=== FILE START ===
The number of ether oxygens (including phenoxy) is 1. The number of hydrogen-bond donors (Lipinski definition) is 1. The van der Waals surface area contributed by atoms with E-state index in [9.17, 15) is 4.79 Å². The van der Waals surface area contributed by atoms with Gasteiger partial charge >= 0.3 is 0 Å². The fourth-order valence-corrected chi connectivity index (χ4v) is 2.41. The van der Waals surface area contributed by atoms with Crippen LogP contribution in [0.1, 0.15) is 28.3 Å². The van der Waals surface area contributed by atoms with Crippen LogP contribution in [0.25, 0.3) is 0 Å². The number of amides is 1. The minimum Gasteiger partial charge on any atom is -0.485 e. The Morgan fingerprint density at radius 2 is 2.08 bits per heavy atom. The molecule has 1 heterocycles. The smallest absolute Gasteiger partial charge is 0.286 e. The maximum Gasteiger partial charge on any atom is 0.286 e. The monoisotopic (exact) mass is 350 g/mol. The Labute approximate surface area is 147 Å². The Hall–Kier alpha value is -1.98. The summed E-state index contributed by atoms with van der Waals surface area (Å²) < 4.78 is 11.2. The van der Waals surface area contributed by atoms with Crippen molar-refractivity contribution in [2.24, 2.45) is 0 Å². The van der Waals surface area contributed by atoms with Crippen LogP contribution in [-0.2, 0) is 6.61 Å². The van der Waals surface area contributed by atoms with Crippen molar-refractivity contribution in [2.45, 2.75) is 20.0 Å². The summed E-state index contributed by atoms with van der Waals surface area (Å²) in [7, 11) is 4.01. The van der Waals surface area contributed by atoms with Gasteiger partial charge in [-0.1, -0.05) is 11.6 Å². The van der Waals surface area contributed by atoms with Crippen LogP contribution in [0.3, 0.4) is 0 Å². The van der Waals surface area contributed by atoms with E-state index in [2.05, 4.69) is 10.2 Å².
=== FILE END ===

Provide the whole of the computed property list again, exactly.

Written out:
The number of ether oxygens (including phenoxy) is 1. The number of hydrogen-bond donors (Lipinski definition) is 1. The van der Waals surface area contributed by atoms with E-state index in [9.17, 15) is 4.79 Å². The van der Waals surface area contributed by atoms with Gasteiger partial charge >= 0.3 is 0 Å². The fourth-order valence-corrected chi connectivity index (χ4v) is 2.41. The van der Waals surface area contributed by atoms with Crippen LogP contribution in [0.1, 0.15) is 28.3 Å². The van der Waals surface area contributed by atoms with Crippen LogP contribution in [0.25, 0.3) is 0 Å². The number of amides is 1. The minimum Gasteiger partial charge on any atom is -0.485 e. The Morgan fingerprint density at radius 2 is 2.08 bits per heavy atom. The molecule has 1 heterocycles. The smallest absolute Gasteiger partial charge is 0.286 e. The maximum Gasteiger partial charge on any atom is 0.286 e. The monoisotopic (exact) mass is 350 g/mol. The Labute approximate surface area is 147 Å². The Hall–Kier alpha value is -1.98. The summed E-state index contributed by atoms with van der Waals surface area (Å²) < 4.78 is 11.2. The van der Waals surface area contributed by atoms with Crippen molar-refractivity contribution in [2.24, 2.45) is 0 Å². The van der Waals surface area contributed by atoms with Crippen LogP contribution in [-0.2, 0) is 6.61 Å². The van der Waals surface area contributed by atoms with Crippen molar-refractivity contribution in [2.45, 2.75) is 20.0 Å². The summed E-state index contributed by atoms with van der Waals surface area (Å²) in [7, 11) is 4.01. The van der Waals surface area contributed by atoms with Gasteiger partial charge in [-0.1, -0.05) is 11.6 Å². The van der Waals surface area contributed by atoms with Crippen LogP contribution in [0.3, 0.4) is 0 Å². The van der Waals surface area contributed by atoms with E-state index in [2.05, 4.69) is 10.2 Å².